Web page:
Cane Toad Detection Dog Reggie

Thu, 08 Nov 2018

By Tangalooma Island Resort

Tangalooma Recruits Cane Toad Detection Dog Reggie

Working English Springer Spaniel Reggie is Tangalooma Island Resort's newest team member and is tasked with the important role of keeping Moreton Island free of cane toads. It’s not every day you get to meet one of Australia’s most renowned dog trainers, so we took some time to chat with Reggie’s experienced trainer Steve Austin to learn about Reggie’s training and some of Steve’s other dog stories.

Tell me how the opportunity for Reggie to work at Moreton Island came about.

I trained Reggie years ago as a cane toad detection dog when he was only 8 weeks old for Parks and Wildlife in Western Australia. About 2-3 months ago I was approached to help rehome Reggie. I’ve been going over to Moreton Island twice a year for five years with my own dogs to detect cane toads, so I spoke to Sue and Trevor Hassard who run the Wild Dolphin Feeding Program about the possibility of Reggie going over permanently.

Reggie has been living with the Hassard’s for two months now and loving life back in the workforce. He’s a very motivated, very independent hunting dog who wants to get out there.

Federal LNP MP Luke Howarth was responsible for securing a grant from the government to pay for the project.

How does Reggie know how to find cane toads?

Reggie works closely with his handler and will receive rewards when he finds a particular odour, in this case the odour of a cane toad. Reggie receives a reward of cooked chicken only when he detects the cane toad odour. The odour is brought to the Resort and stored in double sealed bags on ice so Reggie can continue his training.

What does Reggie do when he finds a cane toad?

Reggie is trained to stop and stare at the exact spot where he can detect the odour. He is trained not to bite or touch the cane toads.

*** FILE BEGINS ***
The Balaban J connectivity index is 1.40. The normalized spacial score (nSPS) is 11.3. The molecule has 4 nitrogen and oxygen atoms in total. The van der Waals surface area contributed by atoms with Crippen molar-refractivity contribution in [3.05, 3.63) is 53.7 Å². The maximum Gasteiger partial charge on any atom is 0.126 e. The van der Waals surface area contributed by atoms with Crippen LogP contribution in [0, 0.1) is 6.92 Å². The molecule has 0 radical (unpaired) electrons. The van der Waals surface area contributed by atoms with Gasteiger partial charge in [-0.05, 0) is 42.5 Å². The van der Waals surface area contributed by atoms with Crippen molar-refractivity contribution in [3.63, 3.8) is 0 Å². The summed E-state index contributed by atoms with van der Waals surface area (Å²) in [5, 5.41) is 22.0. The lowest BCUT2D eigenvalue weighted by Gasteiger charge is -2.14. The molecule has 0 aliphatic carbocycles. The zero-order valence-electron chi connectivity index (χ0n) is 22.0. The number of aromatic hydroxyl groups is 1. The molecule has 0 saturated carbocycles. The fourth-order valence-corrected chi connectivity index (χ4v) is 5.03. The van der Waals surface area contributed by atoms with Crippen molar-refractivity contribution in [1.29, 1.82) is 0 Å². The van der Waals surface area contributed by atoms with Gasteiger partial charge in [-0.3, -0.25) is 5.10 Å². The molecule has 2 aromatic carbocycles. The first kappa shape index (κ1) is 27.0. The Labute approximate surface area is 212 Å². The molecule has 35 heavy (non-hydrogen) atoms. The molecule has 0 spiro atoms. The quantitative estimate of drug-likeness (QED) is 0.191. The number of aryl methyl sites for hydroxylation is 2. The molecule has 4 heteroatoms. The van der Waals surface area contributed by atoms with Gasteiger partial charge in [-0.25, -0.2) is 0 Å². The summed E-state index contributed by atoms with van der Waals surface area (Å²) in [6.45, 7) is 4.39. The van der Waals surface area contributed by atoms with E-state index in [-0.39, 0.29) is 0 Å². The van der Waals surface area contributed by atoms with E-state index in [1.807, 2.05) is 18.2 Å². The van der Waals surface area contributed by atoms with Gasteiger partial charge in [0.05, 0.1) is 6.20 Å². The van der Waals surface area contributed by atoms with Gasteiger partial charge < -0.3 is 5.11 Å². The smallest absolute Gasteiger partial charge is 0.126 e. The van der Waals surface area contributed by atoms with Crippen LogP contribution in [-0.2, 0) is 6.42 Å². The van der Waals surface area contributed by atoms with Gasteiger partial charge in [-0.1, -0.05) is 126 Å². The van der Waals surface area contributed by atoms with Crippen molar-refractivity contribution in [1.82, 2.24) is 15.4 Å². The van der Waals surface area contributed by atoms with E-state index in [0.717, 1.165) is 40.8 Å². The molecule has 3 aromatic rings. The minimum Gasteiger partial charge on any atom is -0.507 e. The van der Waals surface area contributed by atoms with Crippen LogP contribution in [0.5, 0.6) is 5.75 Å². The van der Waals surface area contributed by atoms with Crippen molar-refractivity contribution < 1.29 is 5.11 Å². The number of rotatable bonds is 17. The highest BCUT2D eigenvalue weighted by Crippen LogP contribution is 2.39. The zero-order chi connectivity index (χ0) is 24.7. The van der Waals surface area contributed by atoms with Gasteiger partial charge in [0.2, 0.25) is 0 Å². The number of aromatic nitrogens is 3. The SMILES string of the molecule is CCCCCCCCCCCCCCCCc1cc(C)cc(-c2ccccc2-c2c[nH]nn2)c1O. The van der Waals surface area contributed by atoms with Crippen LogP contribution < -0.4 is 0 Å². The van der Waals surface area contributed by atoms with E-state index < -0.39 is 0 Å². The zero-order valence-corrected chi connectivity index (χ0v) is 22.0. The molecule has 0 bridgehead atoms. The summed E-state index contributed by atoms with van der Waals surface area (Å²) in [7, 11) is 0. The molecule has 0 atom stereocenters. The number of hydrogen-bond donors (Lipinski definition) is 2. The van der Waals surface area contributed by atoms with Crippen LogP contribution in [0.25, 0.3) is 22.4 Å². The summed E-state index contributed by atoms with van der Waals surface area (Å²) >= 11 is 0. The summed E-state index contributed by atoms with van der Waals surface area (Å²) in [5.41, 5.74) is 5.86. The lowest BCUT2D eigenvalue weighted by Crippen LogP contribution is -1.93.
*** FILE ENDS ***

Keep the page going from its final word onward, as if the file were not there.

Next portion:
How else can dogs be used for conservation?

Detection dogs can be used to protect a variety of endangered species as well eradicating pests.

Detection dogs were used at Macquarie Island to eradicate rabbits that had completely devastated the ecosystem and habitat. In 2008, rabbit numbers were past 130,000! Detection dogs were brought in to eliminate any survivors after poisonous baits were dropped by helicopters to kill the rabbits. In April 2014, the project was declared complete with Macquarie Island officially announced as pest-free.

Can you talk to me about your experience training dogs?

I have been training dogs for over 30 years and have trained animals for quarantine, search and rescue, police work, and wildlife preservation, among other roles. I was given a puppy called sooty when I was 13 which I taught to balance a schooner of beer on its head. This is when I realised I had a unique talent for training dogs.

What’s the hardest thing about training a dog? 

Actually the hardest thing is training the handlers to do the right thing. We look for people who are enthusiastic, motivated and genuinely passionate about dogs. Science is critical when training a dog but you also need to have strong intuition to sense different dog behaviours.

What’s your favourite dog breed?

I love any dog that’s enthusiastic and driven. I do have a soft spot for Cocker Spaniels, Springer Spaniels, German Shepherds and Border Collies.

To find out more about Steve Austin visit his website:

Thanks to Steve Austin, our dedicated Resort staff and Luke Howarth MP.

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Tangalooma Island Resort

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